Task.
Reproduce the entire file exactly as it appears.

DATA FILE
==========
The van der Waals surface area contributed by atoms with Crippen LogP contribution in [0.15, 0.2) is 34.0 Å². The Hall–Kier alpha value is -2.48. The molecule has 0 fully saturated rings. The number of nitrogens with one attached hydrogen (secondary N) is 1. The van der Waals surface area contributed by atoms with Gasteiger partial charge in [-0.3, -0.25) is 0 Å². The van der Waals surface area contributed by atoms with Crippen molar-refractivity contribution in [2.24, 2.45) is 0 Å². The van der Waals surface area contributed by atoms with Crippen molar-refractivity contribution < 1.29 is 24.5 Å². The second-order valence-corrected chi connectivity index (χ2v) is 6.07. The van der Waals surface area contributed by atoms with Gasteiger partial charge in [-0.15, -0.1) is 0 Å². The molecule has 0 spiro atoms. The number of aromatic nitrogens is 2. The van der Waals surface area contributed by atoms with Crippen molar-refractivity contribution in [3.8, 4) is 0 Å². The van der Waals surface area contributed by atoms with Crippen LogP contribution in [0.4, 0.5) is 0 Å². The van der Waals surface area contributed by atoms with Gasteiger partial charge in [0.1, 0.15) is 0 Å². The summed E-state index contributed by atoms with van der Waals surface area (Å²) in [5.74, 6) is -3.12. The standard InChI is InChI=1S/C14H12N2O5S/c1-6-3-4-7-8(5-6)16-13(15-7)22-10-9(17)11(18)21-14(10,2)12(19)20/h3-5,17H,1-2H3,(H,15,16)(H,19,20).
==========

The van der Waals surface area contributed by atoms with Crippen LogP contribution in [0.15, 0.2) is 34.0 Å². The Hall–Kier alpha value is -2.48. The molecule has 0 fully saturated rings. The number of nitrogens with one attached hydrogen (secondary N) is 1. The van der Waals surface area contributed by atoms with Gasteiger partial charge in [-0.3, -0.25) is 0 Å². The van der Waals surface area contributed by atoms with Crippen molar-refractivity contribution in [2.24, 2.45) is 0 Å². The van der Waals surface area contributed by atoms with Crippen molar-refractivity contribution < 1.29 is 24.5 Å². The second-order valence-corrected chi connectivity index (χ2v) is 6.07. The van der Waals surface area contributed by atoms with Gasteiger partial charge in [-0.15, -0.1) is 0 Å². The molecule has 0 spiro atoms. The number of aromatic nitrogens is 2. The van der Waals surface area contributed by atoms with Crippen molar-refractivity contribution in [3.8, 4) is 0 Å². The van der Waals surface area contributed by atoms with Crippen LogP contribution in [0.4, 0.5) is 0 Å². The van der Waals surface area contributed by atoms with Gasteiger partial charge in [0.1, 0.15) is 0 Å². The summed E-state index contributed by atoms with van der Waals surface area (Å²) in [5.74, 6) is -3.12. The standard InChI is InChI=1S/C14H12N2O5S/c1-6-3-4-7-8(5-6)16-13(15-7)22-10-9(17)11(18)21-14(10,2)12(19)20/h3-5,17H,1-2H3,(H,15,16)(H,19,20).